Frequently Asked Questions
What is HPV?
“Human papillomavirus (HPV) is the most common infection that is spread during sex . HPV can cause cervical cancer in women. It can cause cancers in the genitals (sex organs) as well as the nose, throat, and mouth in men and women. HPV also can cause genital warts.”
Find a Clinic
Find a clinic near you to start and/or complete the HPV vaccination series.
How can I protect my child from the Human Papillomavirus?
The HPV Vaccination is the best way to protect your child from HPV infection. The HPV vaccine is a series of shots. These shots are most effective if given before a person becomes sexually active. But, even if sexual activity has begun, a person can still be protected by the shots and should be vaccinated.
All girls and boys ages 9 years to 17 years should get the HPV shots. All older teens and young adults ages 18-26 years old should also get the HPV shots if they have not already done so.
What is HPV Vaccine?
“Gardasil-9 is the only HPV vaccine currently used in the United States. Gardasil-9 protects against HPV infections and problems. It protects people from getting genital warts, genital cancers (including cancers of the cervix, penis, anus, vagina, and vulva) and oral cancers (in the nose, mouth and throat) in men and women. For people from 9-14 years of age, HPV vaccine is given in 2 shots, separated by 6 months. For people from 15-26 years of age, HPV vaccine is given in 3 shots, separated by 2 months and 6 months. It is important to get all the recommended shots to get the best protection.”
What is the HPV - Hmong Promoting Vaccines project?
The Hmong Promoting Vaccines (HPV) project was a research study at the University of Minnesota. We made two kinds of education about HPV and HPV shots. We have written information and information on a web “app”. We made an educational mobile web app to help Hmong teenagers and their parents learn about HPV and the HPV vaccine. The app helps you find clinics and doctors where you can get the HPV shots. The app also helps you find when you need to get your HPV shots.
Who is paying for this project?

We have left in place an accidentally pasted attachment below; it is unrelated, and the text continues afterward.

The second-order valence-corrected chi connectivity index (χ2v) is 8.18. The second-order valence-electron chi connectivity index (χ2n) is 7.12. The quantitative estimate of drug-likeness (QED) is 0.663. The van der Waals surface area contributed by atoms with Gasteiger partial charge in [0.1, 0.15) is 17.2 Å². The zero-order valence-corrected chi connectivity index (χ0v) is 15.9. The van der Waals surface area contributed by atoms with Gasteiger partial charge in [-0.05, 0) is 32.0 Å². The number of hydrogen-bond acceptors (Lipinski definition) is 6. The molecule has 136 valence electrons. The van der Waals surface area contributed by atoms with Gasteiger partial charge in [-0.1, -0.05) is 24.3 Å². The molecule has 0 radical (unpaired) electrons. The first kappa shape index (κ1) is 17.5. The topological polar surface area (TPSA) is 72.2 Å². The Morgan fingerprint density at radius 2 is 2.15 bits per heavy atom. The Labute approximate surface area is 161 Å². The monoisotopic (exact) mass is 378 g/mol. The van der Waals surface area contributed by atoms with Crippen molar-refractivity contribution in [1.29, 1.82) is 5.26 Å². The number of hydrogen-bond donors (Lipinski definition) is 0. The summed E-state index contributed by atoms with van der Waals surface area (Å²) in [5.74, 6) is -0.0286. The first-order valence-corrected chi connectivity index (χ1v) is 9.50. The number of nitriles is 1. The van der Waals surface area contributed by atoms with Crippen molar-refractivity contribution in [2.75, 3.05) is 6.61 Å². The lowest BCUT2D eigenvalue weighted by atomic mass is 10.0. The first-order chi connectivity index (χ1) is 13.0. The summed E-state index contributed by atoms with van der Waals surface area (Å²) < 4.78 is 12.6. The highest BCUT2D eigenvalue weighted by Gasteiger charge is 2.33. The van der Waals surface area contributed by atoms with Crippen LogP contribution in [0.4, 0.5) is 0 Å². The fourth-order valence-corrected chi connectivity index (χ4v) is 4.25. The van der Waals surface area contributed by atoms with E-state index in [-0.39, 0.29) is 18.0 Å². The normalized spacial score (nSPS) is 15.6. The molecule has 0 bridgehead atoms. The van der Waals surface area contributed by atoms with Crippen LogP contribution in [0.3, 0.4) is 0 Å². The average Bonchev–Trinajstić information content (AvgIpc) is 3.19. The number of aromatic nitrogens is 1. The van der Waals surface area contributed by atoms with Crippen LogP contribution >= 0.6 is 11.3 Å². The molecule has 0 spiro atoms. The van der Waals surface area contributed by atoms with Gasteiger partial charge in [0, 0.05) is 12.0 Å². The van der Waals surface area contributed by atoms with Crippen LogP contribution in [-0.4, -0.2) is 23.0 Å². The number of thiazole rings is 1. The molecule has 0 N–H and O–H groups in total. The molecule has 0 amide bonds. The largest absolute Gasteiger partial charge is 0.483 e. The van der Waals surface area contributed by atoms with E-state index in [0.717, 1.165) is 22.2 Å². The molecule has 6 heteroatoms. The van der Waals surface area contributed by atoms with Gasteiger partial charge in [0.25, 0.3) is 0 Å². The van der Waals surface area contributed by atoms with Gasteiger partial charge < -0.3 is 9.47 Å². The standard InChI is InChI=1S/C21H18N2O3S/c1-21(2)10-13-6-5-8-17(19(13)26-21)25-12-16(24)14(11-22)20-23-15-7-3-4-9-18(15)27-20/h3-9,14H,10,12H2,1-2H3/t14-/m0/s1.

This project received support from the Centers for Disease Control and Prevention (CDC), the National Cancer Institute (NCI) at the National Institute of Health (NIH), and the University of Minnesota Medical School Program in Health Disparities Research.
Why is the HPV - Hmong Promoting Vaccines project so important?
Asian American and Pacific Islander (AAPI) teenagers, including Hmong, are not completing their recommended HPV shots even though they are at greater risk of getting cervical cancer and other HPV-related cancers. HPV vaccine rates in 2015 for Hmong children ages 9-17 at a community health center in Minnesota were 32% in girls and 20% in boys. This is lower than nationally published HPV vaccine rates (57% in girls and 35% in boys). This project will help support Hmong parents and teenagers to better understand more about HPV and get their needed HPV shots.
Why do we use the heart in our project?
This logo is created to promote HPV vaccines to Hmong teens and community members. We wanted to create visuals and contents that could relate to Hmong community members. The colors are common in Hmong cultural clothes. These colors were also selected to appeal to both Hmong males and females. Human Papillomavirus is commonly known to be obtained from having intercourse or making love. We used the heart shape because it is a representation of love. HPV (Human papillomavirus) can be a sensitive topic. In an attempt to connect it to a positive solution, we wrote in "Hmong Promoting Vaccines" and color the first letters of each words to relate back to HPV (Human papillomavirus), our public health problem.
Where can I find a clinic to get an HPV vaccination?
The web application provides phone numbers and addresses of clinics nearest to you. Almost every outpatient clinic in Minnesota has HPV vaccinations.
What is a mobile web application (web app)?
A mobile web application (web app) is a software application that runs on smartphones, other mobile devices, electronic devices such as computers and tablets using the internet.